On Sunday, our Sunday School class looked at Malachi 3:6-18 and God’s unchanging love. It is only fitting that we discussed love on Valentine’s Day. Naturally we could have gone to 1 Corinthians 13 to talk about the many attributes of love. However, this passage gives us something a little different to think about in light of the current holiday. Malachi takes us away from thinking about our own acts of love and brings us to the heart of God’s unchanging love as expressed toward Israel. Israel had turned her back on God time and again. Yet despite Israel’s history of disobedience God had remained the same. His love for them did not change. His promise to them did not change. In fact, God’s unchanging nature is the only reason why they were not destroyed. There is a dual consistency between God and Israel. While Israel was consistently disobedient, God was consistently loving and merciful. God’s consistent love and promise overcame their shortcomings. He simply says to them, “Return to me and I will return to you.” So we see that God’s love is unchanging despite our actions.
God follows this statement of his unchanging love by bringing two charges against Israel. It is a strange way to follow such a merciful act. Why tell Israel that they will be shown mercy and then follow that up by charging them with their sin? In order for the Israelites to return to God, they must be aware of their sin so that they might turn away from it. Repentance is needed in order to reestablish that close relationship that Israel experienced in previous generations. Israel has not honored God for the provisions that have been received (i.e. Israel has not tithed) nor has trusted in the words of God to take care of them. Their faith has dwindled because of the prosperity of non-believing people. But again, despite Israel’s lack of faith and negligence in worship, God never abandons them. He disciplines his children by sending them into exile but then delivers them as an act of love. This exile occurs in order to open the eyes of his people to the sins they have committed against Yahweh. Even God’s discipline is an act of love.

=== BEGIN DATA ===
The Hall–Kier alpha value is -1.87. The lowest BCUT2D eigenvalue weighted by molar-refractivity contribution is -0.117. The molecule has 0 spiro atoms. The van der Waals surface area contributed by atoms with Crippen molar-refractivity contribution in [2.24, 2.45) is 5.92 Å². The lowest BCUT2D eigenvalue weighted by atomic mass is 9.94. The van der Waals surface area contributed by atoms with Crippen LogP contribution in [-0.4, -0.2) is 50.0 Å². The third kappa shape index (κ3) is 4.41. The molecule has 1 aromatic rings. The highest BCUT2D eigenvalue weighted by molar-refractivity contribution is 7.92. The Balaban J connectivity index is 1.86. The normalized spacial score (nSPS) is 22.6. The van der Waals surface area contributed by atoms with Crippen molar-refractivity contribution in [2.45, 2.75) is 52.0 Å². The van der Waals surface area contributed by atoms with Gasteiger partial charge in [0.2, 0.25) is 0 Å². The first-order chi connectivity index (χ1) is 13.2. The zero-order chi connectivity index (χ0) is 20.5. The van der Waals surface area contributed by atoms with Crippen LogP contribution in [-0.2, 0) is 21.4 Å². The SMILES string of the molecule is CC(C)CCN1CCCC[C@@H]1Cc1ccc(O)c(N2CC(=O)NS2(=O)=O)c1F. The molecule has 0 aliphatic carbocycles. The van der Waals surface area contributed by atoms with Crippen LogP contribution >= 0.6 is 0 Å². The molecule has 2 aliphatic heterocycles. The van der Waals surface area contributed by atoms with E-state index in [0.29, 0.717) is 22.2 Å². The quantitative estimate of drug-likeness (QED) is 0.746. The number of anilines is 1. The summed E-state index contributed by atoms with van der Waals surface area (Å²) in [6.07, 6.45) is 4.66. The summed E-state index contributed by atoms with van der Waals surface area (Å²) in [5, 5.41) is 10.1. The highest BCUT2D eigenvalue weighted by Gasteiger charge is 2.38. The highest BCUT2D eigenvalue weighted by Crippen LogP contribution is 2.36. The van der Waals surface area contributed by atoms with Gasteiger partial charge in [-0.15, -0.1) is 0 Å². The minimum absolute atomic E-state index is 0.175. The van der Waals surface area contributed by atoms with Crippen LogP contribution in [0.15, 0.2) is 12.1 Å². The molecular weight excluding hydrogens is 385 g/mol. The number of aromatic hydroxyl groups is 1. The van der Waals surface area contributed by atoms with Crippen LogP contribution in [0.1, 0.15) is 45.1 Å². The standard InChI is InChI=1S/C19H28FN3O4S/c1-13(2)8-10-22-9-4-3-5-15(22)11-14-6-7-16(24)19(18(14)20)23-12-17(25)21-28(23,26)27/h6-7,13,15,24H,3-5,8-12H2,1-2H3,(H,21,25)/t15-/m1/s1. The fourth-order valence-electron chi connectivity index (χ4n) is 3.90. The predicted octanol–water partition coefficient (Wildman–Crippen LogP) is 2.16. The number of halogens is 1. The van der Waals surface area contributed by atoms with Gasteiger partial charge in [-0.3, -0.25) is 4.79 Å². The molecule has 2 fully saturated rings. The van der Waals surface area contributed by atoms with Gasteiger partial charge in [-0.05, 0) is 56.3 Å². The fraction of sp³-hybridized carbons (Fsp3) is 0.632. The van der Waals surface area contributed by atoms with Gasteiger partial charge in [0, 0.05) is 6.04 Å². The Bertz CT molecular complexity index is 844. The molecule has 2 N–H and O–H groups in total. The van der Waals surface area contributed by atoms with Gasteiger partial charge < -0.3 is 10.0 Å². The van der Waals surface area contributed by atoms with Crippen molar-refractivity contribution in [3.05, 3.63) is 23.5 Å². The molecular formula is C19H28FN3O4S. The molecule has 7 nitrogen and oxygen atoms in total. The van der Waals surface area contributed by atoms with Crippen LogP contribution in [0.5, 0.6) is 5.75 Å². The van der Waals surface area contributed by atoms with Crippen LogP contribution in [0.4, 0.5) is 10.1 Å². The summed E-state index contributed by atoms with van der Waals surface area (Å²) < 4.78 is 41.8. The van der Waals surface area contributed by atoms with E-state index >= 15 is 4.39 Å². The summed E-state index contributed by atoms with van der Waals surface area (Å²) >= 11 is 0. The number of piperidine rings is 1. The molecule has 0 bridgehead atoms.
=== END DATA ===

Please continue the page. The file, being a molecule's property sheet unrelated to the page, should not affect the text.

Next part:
So this week, think about the love of Christ that has been lavishly poured out on you. When you start to lament your situation or find yourself extremely discouraged, remember what Christ has done on the cross so that you might have new, eternal life. It came at a great cost. But that just goes to show you how great the Father’s love is for us.
I’ll leave you with this quote from Knowledge of the Holy by A.W. Tozer (one of my favorite authors).
What peace it brings to the Christian’s heart to realize that our Heavenly Father never differs from Himself. In coming to Him at any time we need not wonder whether we shall find Him in a receptive mood. He is always receptive to misery and need, as well as to love and faith. He does not keep office hours nor set aside periods when He will see no one. Neither does He change His mind about anything. Today, this moment, He feels toward His creatures, toward babies, toward the sick, the fallen, the sinful, exactly as He did when He sent His only-begotten Son into the world to die for mankind.